Thats what it will take next year to get a climate bill through the Senate and enacted into law.
Rising from the plains of Oklahoma is a formidable barrier to getting the necessary 60 votes one James Inhofe, senior senator, who is favored for re-election this year and has vowed to filibuster legislation that caps greenhouse gas emissions. Sixty votes is necessary for cloture votes that cut off debates.
What will it take to get those 60 votes? It will take bipartisan legislation that will be a split-the-difference compromise that probably wont go as far as some would like. The caps probably will be lower than they ought to be and there may be loopholes, such as a provision to distribute more emissions allowances if the price exceeds a certain trigger point.
It wont be good enough. But it will be better than nothing which is what were likely to get if climate activists insist on the full monty, with politically sticky provisions such as full and immediate auctioning of all emissions allowances.
Its easy to propose the ideal emissions reduction plan. There isnt much of a political price for putting out a press release. But getting the ideal passed would require members of Congress and the next occupant of the Oval Office to expend an extraordinary amount of limited political capital that they may want to reserve for other priorities.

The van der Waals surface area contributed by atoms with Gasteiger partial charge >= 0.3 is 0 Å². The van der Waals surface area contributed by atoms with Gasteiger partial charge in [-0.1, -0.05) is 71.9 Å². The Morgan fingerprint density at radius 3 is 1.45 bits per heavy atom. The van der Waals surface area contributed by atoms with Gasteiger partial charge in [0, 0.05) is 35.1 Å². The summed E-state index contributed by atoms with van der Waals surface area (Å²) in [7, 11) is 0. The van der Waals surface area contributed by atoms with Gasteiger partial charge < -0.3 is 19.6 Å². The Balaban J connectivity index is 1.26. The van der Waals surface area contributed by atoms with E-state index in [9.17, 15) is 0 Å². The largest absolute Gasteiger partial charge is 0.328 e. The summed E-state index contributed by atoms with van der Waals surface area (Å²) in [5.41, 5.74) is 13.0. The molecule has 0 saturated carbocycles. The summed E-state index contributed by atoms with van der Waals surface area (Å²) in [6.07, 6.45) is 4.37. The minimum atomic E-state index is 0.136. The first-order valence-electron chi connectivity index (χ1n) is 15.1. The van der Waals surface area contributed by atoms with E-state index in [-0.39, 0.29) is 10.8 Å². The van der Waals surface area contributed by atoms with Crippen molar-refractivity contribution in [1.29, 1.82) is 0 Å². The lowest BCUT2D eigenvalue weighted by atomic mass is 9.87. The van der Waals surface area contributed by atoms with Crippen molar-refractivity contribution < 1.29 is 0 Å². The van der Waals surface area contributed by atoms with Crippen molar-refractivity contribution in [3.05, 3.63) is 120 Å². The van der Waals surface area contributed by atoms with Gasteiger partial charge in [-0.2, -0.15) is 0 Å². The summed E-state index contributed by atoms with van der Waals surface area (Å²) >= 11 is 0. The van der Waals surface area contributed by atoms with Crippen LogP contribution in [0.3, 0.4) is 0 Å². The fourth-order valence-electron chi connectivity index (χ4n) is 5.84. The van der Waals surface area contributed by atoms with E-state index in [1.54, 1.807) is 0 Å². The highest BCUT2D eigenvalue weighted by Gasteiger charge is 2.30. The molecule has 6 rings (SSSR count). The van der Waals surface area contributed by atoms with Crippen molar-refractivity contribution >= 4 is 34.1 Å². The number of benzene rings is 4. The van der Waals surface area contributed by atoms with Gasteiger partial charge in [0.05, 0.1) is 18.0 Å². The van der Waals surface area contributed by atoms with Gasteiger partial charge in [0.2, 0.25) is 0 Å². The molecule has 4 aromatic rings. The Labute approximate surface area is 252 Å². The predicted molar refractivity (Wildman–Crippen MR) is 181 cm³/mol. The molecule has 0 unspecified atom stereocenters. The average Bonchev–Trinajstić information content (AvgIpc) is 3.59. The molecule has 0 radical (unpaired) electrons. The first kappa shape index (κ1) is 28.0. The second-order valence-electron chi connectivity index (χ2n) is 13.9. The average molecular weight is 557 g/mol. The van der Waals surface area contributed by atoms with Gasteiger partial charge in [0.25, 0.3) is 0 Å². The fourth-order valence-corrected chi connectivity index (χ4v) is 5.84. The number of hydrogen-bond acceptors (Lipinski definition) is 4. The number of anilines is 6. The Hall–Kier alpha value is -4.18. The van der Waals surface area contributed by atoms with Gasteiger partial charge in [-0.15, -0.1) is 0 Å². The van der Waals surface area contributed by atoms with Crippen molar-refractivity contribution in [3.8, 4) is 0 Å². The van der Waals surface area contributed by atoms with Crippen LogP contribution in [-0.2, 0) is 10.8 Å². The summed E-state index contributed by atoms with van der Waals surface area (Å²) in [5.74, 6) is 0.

Thats not to say it cant happen. But climbing over or tunneling through Mount Inhofe wont be easy. If its politically necessary to settle for a less ambitious bill in order to round up the 60 votes, then its better to get the emissions caps on the books sooner rather than later.
Once the legislation is enacted into law, markets can begin adjusting to the caps, businesses can start innovating, and we can start accumulating the workaday experience that will show the climate skeptics that the sky wont fall if CO2 emissions are reduced.
And with that experience in hand, along with more scientific evidence for global warming, adjusting the law later will be a whole lot easier.
Recall our experience with the Montreal Protocol in the 1980s. Achieving the first iteration, which called only for a reduction in ozone-depleting substances, was the political equivalent of a root canal. The subsequent revisions that strengthened the protocol, which led to a total U.S. phase-out of the leading ozone-eating gases, did not require anywhere near as much political capital.
Lets take what we can get now, then adjust as experience and evidence informs us. A bird in hand that can get 60 votes is better than two in the bush that can't.
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